Springs in hydroelectric power

2 mins read

Hydroelectric power stations stand tall as marvels of engineering, using the force of flowing water to generate sustainable energy.

(Image credit: AdobeStock: By Summit Art Creations)

From dampening vibrations in turbines to enabling precise power regulation in control systems, various springs work together to allow these energy giants to work efficiently, supporting a number of industries in their goal of moving towards a greener future.

But what are the main spring designs used in hydroelectric power stations? And how do they contribute to the functioning of turbines and control systems? European Springs & Pressings answers these questions in this blog post.


Before moving on to springs, we need an introduction to hydroelectric power generation. This process focuses on converting the kinetic energy of flowing water into electricity, a modern concept that finds its roots in ancient watermills. The key components of hydroelectric power stations include turbines, generators, and control systems, each essential across the entire energy conversion process.

Turbines, probably the most characteristic visual feature of these systems, are responsible for converting water motion into mechanical energy. Within these turbines, springs are the key players in maintaining operational efficiency, starting with dampening vibrations. As water flows through the turbines, it can create turbulent forces that, if unchecked, may lead to excessive vibrations. Springs here are buffers, absorbing and softening these vibrations, resulting in potential damage prevention to the turbine components.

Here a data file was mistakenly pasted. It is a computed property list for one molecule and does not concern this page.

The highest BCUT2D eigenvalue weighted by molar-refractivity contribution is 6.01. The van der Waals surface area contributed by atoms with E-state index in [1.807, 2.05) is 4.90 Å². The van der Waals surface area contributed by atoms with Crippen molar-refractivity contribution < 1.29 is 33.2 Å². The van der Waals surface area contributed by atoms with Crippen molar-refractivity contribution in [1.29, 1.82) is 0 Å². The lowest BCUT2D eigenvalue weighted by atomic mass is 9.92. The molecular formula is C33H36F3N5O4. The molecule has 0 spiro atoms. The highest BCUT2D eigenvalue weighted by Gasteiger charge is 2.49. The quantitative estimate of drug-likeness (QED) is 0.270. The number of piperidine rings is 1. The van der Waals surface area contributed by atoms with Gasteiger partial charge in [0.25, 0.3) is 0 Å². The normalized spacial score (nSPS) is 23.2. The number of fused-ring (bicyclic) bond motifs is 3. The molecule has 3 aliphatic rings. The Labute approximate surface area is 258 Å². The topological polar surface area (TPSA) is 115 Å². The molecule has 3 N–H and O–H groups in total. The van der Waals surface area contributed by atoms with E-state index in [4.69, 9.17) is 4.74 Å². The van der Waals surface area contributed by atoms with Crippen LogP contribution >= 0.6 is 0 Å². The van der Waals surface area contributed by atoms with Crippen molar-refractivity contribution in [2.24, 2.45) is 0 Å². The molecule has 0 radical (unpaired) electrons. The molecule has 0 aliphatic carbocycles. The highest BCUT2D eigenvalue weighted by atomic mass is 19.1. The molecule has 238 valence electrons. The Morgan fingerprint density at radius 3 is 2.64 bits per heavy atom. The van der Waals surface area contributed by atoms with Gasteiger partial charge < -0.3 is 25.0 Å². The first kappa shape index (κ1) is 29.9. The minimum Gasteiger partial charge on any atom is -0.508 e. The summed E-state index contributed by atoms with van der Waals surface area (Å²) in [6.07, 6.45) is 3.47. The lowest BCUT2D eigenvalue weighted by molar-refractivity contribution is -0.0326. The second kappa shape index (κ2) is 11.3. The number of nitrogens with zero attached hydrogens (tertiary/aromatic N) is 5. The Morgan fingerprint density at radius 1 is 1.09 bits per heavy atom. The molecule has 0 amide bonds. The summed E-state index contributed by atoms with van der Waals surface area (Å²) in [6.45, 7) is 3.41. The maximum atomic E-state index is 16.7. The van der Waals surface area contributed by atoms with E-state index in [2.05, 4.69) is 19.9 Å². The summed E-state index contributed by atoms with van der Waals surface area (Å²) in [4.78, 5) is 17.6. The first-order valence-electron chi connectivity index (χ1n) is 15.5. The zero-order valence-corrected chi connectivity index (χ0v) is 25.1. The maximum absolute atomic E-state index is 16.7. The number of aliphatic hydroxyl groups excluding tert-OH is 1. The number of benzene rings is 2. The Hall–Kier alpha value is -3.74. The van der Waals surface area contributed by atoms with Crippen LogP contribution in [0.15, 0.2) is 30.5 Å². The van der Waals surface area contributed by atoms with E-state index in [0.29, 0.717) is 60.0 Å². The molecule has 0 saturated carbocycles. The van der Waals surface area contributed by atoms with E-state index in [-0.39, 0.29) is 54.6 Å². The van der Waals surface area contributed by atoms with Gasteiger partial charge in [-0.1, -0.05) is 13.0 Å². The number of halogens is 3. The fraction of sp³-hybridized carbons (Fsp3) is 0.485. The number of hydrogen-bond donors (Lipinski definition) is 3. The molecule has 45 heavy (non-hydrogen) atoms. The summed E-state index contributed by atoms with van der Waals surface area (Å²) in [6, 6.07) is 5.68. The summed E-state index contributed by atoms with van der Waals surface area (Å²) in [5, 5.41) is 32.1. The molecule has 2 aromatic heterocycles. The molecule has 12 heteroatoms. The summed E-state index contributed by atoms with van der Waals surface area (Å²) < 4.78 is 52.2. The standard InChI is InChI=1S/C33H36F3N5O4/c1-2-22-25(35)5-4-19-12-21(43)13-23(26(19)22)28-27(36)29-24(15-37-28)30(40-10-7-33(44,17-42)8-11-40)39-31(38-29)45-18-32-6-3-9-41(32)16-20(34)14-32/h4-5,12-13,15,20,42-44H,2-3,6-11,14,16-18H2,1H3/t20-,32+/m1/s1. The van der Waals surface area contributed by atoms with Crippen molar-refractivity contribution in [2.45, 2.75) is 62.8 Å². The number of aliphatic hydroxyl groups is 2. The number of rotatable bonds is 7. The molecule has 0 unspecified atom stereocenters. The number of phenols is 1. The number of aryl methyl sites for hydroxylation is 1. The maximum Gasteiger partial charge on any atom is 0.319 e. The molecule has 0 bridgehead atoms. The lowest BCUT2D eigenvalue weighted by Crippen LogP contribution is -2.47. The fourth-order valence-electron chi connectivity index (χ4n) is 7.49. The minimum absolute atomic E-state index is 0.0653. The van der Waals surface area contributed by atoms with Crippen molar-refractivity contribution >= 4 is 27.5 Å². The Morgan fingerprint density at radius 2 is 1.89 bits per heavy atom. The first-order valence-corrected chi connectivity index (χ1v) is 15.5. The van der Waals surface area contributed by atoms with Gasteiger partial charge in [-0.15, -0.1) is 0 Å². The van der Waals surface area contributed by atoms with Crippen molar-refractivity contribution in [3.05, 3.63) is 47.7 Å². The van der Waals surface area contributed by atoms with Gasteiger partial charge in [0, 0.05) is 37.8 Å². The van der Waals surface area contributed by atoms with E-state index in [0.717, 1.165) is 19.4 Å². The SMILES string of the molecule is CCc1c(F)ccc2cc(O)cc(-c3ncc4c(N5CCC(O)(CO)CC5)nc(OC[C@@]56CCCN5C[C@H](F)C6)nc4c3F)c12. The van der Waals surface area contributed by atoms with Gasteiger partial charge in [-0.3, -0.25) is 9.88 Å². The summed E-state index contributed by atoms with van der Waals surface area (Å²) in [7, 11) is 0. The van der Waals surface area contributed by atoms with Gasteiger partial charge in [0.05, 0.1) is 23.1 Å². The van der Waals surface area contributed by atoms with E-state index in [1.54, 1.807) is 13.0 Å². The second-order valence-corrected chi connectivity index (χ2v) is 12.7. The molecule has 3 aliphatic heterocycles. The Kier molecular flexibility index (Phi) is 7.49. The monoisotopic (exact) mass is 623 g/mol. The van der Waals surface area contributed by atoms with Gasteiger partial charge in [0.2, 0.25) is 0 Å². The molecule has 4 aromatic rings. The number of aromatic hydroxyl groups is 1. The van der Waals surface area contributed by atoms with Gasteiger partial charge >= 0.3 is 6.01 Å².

On top of that, springs extend the overall longevity of turbine components by acting as shock absorbers; as the constant exposure to high-velocity water flow and varying pressures put immense stress on turbine blades and shafts, springs come in to reduce the impact of sudden pressure changes, providing a protective layer for these critical components. Power generation also benefits from such an intervention, remaining reliable and constant.


If turbines are the arms, control systems are the brains behind hydroelectric power stations. They take care of several tasks, like regulating the flow of water, monitoring electricity generation, and maintaining the general stability of the system. It’s in various mechanisms within control systems that springs come into play as major elements. For instance, one notable application is the governor mechanism, where springs assist in precise power regulation.

Governors are in charge of controlling the speed of the turbines by adjusting the flow of water. Springs working within this mechanism act as tensioning devices, allowing for fine adjustments in prompt response to changes in electricity demand. This, as we’ll see more in detail below, makes the turbines’ rotational speed steady, optimising energy output and contributing to grid stability.


Springs in hydroelectric power plants come in various shapes and sizes to meet specific functions and fulfil requirements. Here, we’ll learn how a variety of our spring types play distinctive parts in different mechanisms throughout the plant.


Torsion springs are strategically employed in control systems because their unique ability to provide torque proves invaluable for making precise adjustments easy. The controlled application of torque guarantees that the complex mechanisms within the control systems work with accuracy, contributing to the smooth, uninterrupted functioning of the hydroelectric power generation process.


Compression springs are essential elements commonly found in turbine assemblies. They serve as effective shock absorbers, mitigating the impact of water-induced vibrations. By absorbing and dissipating the energy generated by turbulent water flow, the turbines’ structural integrity remains stable, improving its reliability and longevity.


Tension springs are used in the governor mechanisms to assist in regulating the speed of the turbines. Their ability to stretch and return to their original state provides the necessary tension for fine adjustments so that the turbines operate at a steady rotational speed and the system can meet fluctuating electricity demands with precision.